Translation and the Academy
Catherine Porter, the new president of MLA, just announced that the theme for next year’s “Presidential Forum” at the MLA convention is “The Tasks of Translation in the Twenty-First Century.”
To recognize the importance of translation in the modern world, it suffices to reflect on the number of different languages we human beings speak and on the need for transmitting knowledge across linguistic boundaries. Moreover, the drive to translate extends well beyond the conventional understanding of rendering a message produced in one language by means of another language. As its Latin root translatio (transfer, carryover, displacement) suggests, translation’s basic function is to move meanings from one context (often but by no means exclusively linguistic) to another. In everyday usage, translation can denote such vital concepts as decoding, paraphrase, interpretation, and explanation; its purpose and scope are those of communication itself.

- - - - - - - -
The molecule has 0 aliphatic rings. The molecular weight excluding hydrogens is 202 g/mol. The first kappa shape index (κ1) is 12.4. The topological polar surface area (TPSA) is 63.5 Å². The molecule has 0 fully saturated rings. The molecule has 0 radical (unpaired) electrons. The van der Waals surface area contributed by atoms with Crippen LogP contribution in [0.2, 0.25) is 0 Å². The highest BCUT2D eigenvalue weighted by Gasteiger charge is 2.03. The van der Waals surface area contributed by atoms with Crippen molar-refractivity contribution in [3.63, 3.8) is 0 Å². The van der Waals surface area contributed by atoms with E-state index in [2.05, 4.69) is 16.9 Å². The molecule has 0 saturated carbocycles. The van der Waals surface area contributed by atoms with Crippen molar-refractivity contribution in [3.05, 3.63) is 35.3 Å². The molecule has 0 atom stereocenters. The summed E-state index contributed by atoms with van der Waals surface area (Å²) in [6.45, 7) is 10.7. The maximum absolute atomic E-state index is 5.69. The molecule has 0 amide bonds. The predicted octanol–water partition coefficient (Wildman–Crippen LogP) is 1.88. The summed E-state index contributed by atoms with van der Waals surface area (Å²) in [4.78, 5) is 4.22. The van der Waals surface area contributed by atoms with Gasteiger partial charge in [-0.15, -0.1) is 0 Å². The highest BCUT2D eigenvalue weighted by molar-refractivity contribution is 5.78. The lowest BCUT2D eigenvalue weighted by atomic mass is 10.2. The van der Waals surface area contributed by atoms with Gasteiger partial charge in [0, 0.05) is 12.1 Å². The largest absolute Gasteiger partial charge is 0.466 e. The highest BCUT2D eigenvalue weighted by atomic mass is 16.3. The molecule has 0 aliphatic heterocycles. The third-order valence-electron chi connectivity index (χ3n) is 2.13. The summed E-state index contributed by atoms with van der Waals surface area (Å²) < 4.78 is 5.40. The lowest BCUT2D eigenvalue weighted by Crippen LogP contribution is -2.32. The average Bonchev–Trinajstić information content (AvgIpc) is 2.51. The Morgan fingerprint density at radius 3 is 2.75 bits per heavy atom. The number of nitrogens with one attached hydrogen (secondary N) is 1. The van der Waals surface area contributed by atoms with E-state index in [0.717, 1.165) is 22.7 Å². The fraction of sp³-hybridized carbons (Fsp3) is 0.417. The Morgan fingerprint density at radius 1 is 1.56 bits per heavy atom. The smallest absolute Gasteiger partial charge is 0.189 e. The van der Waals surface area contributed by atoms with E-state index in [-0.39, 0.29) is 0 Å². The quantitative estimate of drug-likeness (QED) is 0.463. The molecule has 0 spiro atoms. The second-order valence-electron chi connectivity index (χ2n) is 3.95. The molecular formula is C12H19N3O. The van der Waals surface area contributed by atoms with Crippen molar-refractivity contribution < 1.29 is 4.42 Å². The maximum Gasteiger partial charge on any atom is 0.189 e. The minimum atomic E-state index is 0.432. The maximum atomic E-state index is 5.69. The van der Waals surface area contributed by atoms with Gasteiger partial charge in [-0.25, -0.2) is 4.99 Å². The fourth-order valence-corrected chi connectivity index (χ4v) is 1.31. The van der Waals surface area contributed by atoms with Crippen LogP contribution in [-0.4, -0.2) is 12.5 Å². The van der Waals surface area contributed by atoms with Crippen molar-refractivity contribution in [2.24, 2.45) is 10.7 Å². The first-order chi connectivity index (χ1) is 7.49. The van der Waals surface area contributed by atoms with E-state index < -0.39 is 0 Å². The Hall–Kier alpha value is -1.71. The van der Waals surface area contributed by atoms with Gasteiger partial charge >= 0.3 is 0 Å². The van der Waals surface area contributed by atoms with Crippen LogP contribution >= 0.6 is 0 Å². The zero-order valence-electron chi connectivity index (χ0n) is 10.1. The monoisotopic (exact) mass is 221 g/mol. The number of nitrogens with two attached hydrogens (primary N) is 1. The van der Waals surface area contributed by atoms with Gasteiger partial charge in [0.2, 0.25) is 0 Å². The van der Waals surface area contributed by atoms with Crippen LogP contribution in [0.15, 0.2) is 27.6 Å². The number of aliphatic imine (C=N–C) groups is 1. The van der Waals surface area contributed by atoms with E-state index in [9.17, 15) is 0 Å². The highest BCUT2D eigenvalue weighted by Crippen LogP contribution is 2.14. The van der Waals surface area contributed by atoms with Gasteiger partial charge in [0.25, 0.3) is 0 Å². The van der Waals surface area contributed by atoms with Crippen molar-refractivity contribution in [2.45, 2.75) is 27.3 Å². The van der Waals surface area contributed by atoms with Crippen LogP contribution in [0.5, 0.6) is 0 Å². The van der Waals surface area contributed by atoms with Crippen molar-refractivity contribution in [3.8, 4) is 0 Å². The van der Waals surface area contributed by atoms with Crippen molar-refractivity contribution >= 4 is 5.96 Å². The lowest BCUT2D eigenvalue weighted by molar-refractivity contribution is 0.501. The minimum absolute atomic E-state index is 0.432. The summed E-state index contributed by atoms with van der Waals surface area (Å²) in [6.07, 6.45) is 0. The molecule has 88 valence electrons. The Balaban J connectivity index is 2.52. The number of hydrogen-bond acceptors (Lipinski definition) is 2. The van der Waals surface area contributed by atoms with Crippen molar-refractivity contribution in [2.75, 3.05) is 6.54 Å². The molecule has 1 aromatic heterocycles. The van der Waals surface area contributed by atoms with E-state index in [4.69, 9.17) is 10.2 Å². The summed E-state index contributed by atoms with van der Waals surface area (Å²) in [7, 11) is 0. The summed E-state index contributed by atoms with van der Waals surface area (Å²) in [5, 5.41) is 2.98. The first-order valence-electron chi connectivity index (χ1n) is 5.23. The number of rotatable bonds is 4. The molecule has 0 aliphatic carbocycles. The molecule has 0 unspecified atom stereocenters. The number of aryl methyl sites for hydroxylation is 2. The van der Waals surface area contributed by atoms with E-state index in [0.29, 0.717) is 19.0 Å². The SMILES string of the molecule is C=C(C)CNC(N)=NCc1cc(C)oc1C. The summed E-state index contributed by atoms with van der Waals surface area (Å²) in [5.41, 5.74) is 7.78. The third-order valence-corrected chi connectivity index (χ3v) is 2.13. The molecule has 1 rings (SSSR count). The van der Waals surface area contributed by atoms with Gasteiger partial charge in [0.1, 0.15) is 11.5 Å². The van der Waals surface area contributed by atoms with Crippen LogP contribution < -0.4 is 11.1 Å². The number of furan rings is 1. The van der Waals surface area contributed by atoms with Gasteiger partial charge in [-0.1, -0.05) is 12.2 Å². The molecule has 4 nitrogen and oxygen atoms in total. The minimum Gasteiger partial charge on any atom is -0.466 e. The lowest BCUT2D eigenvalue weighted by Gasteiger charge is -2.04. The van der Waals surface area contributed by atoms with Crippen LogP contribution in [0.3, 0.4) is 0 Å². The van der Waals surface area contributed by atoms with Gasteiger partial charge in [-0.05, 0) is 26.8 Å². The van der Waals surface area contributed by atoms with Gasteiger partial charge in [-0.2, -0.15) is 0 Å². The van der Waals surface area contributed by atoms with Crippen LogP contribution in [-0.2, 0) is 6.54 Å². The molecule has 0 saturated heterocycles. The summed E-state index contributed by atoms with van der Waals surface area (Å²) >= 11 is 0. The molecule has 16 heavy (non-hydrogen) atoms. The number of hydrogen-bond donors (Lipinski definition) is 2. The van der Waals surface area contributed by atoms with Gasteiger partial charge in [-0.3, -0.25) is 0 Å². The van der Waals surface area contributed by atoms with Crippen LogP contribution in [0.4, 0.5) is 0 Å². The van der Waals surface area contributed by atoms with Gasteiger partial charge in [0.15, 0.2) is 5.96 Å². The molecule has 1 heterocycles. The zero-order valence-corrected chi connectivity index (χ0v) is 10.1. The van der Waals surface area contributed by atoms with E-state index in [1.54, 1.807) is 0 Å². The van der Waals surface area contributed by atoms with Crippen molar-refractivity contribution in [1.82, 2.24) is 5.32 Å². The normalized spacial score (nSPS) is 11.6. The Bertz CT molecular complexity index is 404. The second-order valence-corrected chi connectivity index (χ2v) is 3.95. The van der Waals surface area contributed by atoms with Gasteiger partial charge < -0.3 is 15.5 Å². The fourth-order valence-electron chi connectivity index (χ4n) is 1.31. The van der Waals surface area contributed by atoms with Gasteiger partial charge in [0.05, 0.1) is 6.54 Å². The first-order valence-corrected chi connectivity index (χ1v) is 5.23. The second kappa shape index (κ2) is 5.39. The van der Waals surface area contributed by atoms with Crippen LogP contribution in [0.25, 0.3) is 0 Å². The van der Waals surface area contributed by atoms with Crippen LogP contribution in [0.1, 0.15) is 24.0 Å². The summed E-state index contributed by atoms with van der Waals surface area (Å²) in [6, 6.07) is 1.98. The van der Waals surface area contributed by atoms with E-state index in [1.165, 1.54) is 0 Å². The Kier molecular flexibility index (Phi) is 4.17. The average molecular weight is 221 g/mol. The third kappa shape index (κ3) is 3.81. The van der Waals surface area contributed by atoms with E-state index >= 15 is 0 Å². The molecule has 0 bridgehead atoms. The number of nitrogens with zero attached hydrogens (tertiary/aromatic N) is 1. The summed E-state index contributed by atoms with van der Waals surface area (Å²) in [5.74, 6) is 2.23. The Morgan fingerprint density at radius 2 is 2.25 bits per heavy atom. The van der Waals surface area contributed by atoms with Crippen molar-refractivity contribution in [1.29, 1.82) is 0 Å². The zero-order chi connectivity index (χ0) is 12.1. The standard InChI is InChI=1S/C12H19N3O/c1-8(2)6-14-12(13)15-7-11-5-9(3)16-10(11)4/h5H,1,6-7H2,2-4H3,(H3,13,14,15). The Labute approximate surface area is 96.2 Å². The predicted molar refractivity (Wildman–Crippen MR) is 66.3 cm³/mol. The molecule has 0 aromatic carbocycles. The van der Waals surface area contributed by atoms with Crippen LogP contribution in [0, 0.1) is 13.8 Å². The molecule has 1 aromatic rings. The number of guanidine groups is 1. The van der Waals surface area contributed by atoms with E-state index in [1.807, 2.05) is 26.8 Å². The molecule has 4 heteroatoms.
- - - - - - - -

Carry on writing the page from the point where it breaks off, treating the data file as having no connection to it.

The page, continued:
For the Modern Language Association, the issues raised by translation are more immediate, for they are focused by our institutional commitments to studying and teaching language and literature. The general question our organization constantly confronts in a largely monolingual environment is the relation of English to foreign languages.
Should make for a pretty interesting MLA . . .